“When (Microsoft) hired me eight years ago as the first official anthropologist, they weren’t sure what to do with me, so they had me design my own job. I soon realised that Microsoft had until then the tendency to come up with feature and product designs within the confines of its own walls. ... What went on in the minds of Microsoft’s brilliant software engineers and of people outside the walls of Microsoft, was not always very congruent … so I created the Real People Real Data (RPRD) programme... My work on the RPRD programme was in fact the start of a revolution within Microsoft, and helped the company change from techno-driven to people-driven design."
(Note that later in the interview, Mark asked, "Is Microsoft now a people-centred company?" Anne's response: "Parts of it are, parts of it are not. But that is the direction they are going...")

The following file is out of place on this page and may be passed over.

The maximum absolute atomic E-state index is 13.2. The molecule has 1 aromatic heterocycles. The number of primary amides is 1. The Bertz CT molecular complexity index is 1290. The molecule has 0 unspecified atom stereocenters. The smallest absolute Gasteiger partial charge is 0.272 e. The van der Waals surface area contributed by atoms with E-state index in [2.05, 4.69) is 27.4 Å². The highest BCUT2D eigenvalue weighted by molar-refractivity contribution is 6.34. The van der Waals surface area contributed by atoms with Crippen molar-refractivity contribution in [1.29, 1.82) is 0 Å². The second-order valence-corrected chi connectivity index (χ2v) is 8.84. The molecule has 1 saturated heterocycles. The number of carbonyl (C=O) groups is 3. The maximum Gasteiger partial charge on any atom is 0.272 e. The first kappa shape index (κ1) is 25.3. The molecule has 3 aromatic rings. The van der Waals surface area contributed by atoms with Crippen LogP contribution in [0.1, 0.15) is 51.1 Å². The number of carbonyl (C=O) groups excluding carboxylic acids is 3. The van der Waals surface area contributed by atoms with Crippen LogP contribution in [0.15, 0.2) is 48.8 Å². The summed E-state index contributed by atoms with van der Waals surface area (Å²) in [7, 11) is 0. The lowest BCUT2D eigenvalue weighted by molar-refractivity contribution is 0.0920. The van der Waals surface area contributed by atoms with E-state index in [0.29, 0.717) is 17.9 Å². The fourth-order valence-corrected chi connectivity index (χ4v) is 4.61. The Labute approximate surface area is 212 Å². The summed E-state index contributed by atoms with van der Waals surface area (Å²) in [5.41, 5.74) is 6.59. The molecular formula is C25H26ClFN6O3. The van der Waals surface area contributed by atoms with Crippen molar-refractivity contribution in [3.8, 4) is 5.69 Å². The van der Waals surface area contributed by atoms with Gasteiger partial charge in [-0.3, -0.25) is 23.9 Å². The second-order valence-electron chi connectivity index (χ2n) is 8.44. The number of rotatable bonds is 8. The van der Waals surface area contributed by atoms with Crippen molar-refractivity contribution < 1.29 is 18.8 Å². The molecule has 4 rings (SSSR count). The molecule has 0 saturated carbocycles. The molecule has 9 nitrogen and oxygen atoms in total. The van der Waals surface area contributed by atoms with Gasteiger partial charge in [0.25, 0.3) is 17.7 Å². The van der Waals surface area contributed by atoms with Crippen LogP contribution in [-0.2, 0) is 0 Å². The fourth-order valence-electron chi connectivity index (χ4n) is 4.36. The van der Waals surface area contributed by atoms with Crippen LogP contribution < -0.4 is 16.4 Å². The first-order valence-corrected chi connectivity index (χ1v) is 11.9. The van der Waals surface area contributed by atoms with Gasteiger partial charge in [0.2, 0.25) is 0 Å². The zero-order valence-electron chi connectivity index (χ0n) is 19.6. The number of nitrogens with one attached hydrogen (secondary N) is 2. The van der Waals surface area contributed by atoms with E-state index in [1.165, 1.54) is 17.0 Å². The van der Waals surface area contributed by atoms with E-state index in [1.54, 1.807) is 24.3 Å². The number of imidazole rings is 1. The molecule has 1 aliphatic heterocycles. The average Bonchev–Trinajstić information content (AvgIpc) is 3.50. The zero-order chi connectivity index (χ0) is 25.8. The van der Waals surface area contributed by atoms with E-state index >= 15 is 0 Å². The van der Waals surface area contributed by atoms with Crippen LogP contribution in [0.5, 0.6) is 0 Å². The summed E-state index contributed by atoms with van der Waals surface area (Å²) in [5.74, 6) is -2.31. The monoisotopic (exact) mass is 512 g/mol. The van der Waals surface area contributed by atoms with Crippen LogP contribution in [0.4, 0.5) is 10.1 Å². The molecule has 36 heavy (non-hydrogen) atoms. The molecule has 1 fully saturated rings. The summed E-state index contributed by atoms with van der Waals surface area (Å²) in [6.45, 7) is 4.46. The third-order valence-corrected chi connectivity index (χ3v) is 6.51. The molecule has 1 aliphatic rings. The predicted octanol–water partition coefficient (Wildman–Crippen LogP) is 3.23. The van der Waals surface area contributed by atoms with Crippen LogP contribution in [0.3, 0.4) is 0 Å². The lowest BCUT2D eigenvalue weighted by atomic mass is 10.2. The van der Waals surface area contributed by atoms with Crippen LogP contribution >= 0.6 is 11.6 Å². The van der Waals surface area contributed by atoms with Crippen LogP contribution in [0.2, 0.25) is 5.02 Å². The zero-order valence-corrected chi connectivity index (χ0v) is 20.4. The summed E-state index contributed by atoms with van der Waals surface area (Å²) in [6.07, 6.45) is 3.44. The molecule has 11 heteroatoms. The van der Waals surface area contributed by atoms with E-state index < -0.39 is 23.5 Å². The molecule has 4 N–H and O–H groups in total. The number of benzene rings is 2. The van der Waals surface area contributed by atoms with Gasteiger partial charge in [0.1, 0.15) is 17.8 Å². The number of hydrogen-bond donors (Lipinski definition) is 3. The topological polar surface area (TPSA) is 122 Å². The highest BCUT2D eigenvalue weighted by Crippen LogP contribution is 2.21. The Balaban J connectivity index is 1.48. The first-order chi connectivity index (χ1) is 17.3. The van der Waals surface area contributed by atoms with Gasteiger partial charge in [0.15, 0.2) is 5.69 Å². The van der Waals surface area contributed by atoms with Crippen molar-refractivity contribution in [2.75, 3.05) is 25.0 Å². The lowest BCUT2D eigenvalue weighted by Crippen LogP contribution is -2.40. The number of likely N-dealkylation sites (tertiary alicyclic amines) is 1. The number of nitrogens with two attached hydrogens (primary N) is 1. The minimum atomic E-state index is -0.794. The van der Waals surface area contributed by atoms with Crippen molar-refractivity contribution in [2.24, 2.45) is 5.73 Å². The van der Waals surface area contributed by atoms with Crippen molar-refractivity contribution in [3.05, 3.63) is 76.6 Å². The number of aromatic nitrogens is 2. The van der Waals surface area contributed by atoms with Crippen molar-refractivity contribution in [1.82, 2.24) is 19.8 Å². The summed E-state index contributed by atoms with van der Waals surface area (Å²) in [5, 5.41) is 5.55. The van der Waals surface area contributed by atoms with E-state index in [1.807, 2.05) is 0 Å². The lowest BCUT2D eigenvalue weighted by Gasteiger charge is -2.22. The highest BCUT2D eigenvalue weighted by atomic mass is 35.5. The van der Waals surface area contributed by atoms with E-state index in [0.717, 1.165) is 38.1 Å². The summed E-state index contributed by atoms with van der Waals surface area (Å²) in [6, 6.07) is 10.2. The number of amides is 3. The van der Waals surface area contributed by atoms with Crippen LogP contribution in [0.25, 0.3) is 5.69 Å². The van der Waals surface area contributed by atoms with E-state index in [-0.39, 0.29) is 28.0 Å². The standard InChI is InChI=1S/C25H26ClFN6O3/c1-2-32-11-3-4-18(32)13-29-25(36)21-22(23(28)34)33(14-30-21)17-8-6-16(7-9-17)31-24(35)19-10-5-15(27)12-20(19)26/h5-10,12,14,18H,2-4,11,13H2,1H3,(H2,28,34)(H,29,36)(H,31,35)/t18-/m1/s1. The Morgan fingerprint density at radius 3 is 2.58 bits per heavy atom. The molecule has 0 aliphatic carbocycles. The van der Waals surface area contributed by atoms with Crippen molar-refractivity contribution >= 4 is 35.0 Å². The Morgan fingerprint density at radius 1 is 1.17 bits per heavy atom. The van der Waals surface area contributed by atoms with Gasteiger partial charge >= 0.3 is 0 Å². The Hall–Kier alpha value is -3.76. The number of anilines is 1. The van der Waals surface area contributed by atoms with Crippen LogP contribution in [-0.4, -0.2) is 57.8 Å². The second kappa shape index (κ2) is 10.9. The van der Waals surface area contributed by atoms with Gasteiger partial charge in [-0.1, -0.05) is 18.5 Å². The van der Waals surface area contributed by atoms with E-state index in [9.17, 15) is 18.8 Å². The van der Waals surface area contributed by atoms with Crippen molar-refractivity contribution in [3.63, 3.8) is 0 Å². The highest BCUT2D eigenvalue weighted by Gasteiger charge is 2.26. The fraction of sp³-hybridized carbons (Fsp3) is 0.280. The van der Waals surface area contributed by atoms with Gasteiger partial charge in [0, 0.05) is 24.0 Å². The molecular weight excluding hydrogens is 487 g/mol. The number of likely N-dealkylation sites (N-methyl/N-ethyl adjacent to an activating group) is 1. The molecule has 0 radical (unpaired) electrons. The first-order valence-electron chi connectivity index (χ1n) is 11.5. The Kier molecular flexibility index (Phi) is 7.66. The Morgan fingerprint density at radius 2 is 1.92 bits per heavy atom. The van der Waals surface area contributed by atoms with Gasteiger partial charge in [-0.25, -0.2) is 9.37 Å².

However, is conducting ethnographic research essential for user experience to have that kind of impact?

At CHI 2007, I'll be leading a session entitled, "Moving User Experience into a Position of Corporate Influence: Whose Advice Really Works?" featuring a group of 7 people who have been or who are in senior management roles in a mix of companies. Though all 7 have helped move user experience into a position of corporate influence, ethnographic research has not played (that much of) a role in all cases.

Why is this?

We'll address these questions, along with related questions regarding "ownership of user-customer experience," "organizational positioning," "documenting and evangelizing user experience work," and "calculating return on investment" during the conference session. And I'll address all these topics further and the CHI conference session itself in upcoming blog entries.